FinTech is a term used for multiple purposes, and several different definitions have been already proposed for it. The EU commission adopts the definition provided by the Financial Stability Board, that uses FinTech to describe technology-enabled innovation in financial services that could result in new business models, applications, processes or products and could have an associated material effect on financial markets and institutions and how financial services are provided.

Recently, the EU published an Action Plan for FinTech. This sector is taking the attention of EU since it is growing up fast and the impact of these new technologies on the way consumers and firms use/provide financial services is still under evaluation. There are many FinTech solutions rolling out using digital identification, cloud storage/processing, mobile applications, artificial intelligence, blockchain, etc. Innovative solutions are expected to promote citizens inclusion, support operational activities, and improve the competitiveness of EU in the world financial sector. However, there are several challenges related to these technologies, for example, increase of the risks of cyber-attacks, economy crash, and fraud.

Regulatory and supervisory entities are working hard to make the legislation evolving and to give better tools to coordinate and monitoring FinTech activities. Outside of Europe, national authorities are experimenting new frameworks for evaluating risks of innovative firms. These frameworks are called regulatory sandboxes. A regulatory sandbox is a framework set up by regulators that allows FinTech firms to evaluate their product/service under a controlled environment, monitored by regulators. Australia, Hong Kong, Singapore and Canada are some of the countries that have already defined and implemented regulatory sandboxes.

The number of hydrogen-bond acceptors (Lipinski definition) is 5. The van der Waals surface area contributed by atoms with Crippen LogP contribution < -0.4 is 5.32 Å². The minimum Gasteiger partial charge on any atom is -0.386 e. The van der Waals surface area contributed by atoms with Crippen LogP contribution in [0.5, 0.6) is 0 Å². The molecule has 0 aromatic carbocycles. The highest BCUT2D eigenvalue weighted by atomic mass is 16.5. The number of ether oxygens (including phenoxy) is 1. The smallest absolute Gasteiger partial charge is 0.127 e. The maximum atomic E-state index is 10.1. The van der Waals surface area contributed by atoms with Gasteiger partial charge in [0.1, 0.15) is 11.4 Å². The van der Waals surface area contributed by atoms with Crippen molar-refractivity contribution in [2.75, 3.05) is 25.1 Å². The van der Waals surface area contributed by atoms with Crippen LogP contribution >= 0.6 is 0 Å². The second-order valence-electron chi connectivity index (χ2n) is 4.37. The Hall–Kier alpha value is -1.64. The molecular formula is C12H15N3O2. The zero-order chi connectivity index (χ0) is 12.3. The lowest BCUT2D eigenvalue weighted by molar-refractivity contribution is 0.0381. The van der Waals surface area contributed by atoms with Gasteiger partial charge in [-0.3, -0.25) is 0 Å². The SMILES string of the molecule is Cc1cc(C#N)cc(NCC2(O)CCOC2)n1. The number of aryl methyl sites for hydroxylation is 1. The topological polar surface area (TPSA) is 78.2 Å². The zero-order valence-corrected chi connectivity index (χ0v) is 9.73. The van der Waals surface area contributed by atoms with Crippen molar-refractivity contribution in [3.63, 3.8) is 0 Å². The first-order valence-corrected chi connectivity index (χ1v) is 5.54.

Regulatory Sandbox workflow – firms, institutions, and research centers cooperate
to license and implementing disruptive FinTech technologies compliant with the regulations

Regulatory sandboxes require high competences of regulators in advanced technologies. To provide training to regulators, the new EU FinTech Action Plan also proposes to create FinTech Labs, i.e. non-commercial laboratories to share knowledge on advanced technologies. It can take several formats like demonstrations by experts/inventors, discussions groups, workshops, etc. The idea is to get a better understanding of the technologies and put regulators in touch with industrial experts.

It is then clear that regulatory sandboxes claim for a close collaboration between IT and legal experts, such as the one advocated by Legal Informatics Luxembourg.

An expected consequence of the EU Action Plan for FinTech is to have more dynamic legislation that will progress with the same speed of technological advances, in order to assure a fair balance between risks and opportunities. However, the compliance with legislation will also be a challenge. Costs associated with compliance are very high. In 2015, in Luxembourg, banks spent €458m to cope with the various regulatory evolution. It represents 35% – 51% of their investment costs (cf. this link), and it is expected to increase in the next years, or double until 2022 (cf. this link). But non-compliance also has a cost. Since 2008, regulatory authorities imposed more than $300 billion to banks as penalties for failing in applying regulations (cf. this link).

As for the finance sector, innovative technologies can also support compliance checking activities. These technologies have the potential to reduce compliance costs and changing the relation between regulators and regulated. It can potentially improve the transparency in the sector and give to regulator access to structured, harmonized, and customized data in order to make supervision faster and efficient. From the other side, Banks will reduce their compliance costs and operational risks without compromising the quality of their services.